JonnyVPA TPF Noob!

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    Not a body that I use very frequently... sometimes when im in the mood to shoot B&W and Colour Film with my Long exposures (i use a Nikon FE and the EM for exposures longer than 30sec's cuz they use cable release, these cameras are for LE's ONLY in my life)

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  6. ksmattfish

    ksmattfish Now 100% DC - not as cool as I once was, but still

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    Group photo

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  7. EBphotography

    EBphotography TPF Junkie!

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    Wow Matt, quite a collection.
     
  8. markc

    markc TPF Noob!

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    Hey Matt, there's someone here to talk to you about overcrowded living conditions.

    Nice collection, BTW. What's that one, second shelf down towards the right, looks like a mantle clock? Just to the right of the two flashes and in front of the TLR.
     
  9. JonnyVPA

    JonnyVPA TPF Noob!

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    Jesus ****!.... got enough camera's... how does one get that many ??? and how many of them do you use...??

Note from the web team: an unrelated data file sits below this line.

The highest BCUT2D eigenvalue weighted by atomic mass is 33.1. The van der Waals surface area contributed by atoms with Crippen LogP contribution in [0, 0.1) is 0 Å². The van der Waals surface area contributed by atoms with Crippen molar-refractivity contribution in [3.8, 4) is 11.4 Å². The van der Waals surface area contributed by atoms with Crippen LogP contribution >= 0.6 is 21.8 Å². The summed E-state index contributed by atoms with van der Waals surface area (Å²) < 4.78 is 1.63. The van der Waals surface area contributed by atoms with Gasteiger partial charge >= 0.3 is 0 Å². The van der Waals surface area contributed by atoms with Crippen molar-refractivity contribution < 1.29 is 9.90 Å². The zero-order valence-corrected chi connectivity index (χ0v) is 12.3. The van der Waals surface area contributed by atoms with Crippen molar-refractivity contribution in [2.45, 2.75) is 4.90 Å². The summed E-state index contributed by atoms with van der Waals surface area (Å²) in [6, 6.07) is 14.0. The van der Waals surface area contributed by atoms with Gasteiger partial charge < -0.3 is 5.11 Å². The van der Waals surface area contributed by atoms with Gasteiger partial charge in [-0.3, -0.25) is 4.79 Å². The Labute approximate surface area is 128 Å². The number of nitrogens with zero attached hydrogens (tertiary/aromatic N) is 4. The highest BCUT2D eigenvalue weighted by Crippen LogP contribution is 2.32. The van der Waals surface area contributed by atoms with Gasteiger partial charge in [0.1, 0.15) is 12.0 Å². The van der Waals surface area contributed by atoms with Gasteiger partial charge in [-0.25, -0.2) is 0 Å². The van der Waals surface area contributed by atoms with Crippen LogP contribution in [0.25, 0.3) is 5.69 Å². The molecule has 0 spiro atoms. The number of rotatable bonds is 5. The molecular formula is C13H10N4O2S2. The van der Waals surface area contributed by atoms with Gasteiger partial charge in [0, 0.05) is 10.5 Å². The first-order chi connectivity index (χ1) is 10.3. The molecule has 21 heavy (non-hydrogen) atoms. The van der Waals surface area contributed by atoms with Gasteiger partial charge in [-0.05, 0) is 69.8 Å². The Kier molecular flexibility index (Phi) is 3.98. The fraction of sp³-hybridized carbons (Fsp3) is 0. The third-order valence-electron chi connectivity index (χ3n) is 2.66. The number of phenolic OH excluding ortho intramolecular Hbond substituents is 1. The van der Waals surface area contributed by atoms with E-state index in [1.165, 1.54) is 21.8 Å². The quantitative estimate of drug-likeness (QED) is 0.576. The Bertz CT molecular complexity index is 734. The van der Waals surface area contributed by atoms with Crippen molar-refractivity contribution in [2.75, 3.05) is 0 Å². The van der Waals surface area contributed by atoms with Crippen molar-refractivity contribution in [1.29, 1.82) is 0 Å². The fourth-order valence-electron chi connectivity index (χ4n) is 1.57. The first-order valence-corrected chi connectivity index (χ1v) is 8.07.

I'll be more than willing to take sieze some of them from your shelf

    Share the wealth... stop hogging all the camera's

    just messin
     
  10. ksmattfish

    ksmattfish Now 100% DC - not as cool as I once was, but still

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    That's a Fotochrome. I was talking about it in a recent thread with MysteryScribe. There is a huge mirror behind the lens that projects the light down onto the film (some medium format size, roughly 6x8cm), which runs parallel to the ground. An interesting design, but I can see why it didn't take off.

    Check out the one next to that. It's a Viscawide STD, which is like a Widelux that uses 16mm film. And behind that is my Graph-Check sequence camera with eight lenses. It takes 8 frames in sequence (in a range of 1/10th of a sec, to 2 sec) on 4x5 film. Each frame is about the size of a 35mm frame.
     
  11. ksmattfish

    ksmattfish Now 100% DC - not as cool as I once was, but still

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    There are about a 1/2 dozen that see fairly regular use. Another dozen or two that occasionally get used. Many of these are the cheap consumer cameras of their day, and probably at least half are either broken, or have some other issue that makes them more for looking at than using.
     
  12. Alex_B

    Alex_B No longer a newbie, moving up!

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    BLIMEY! :D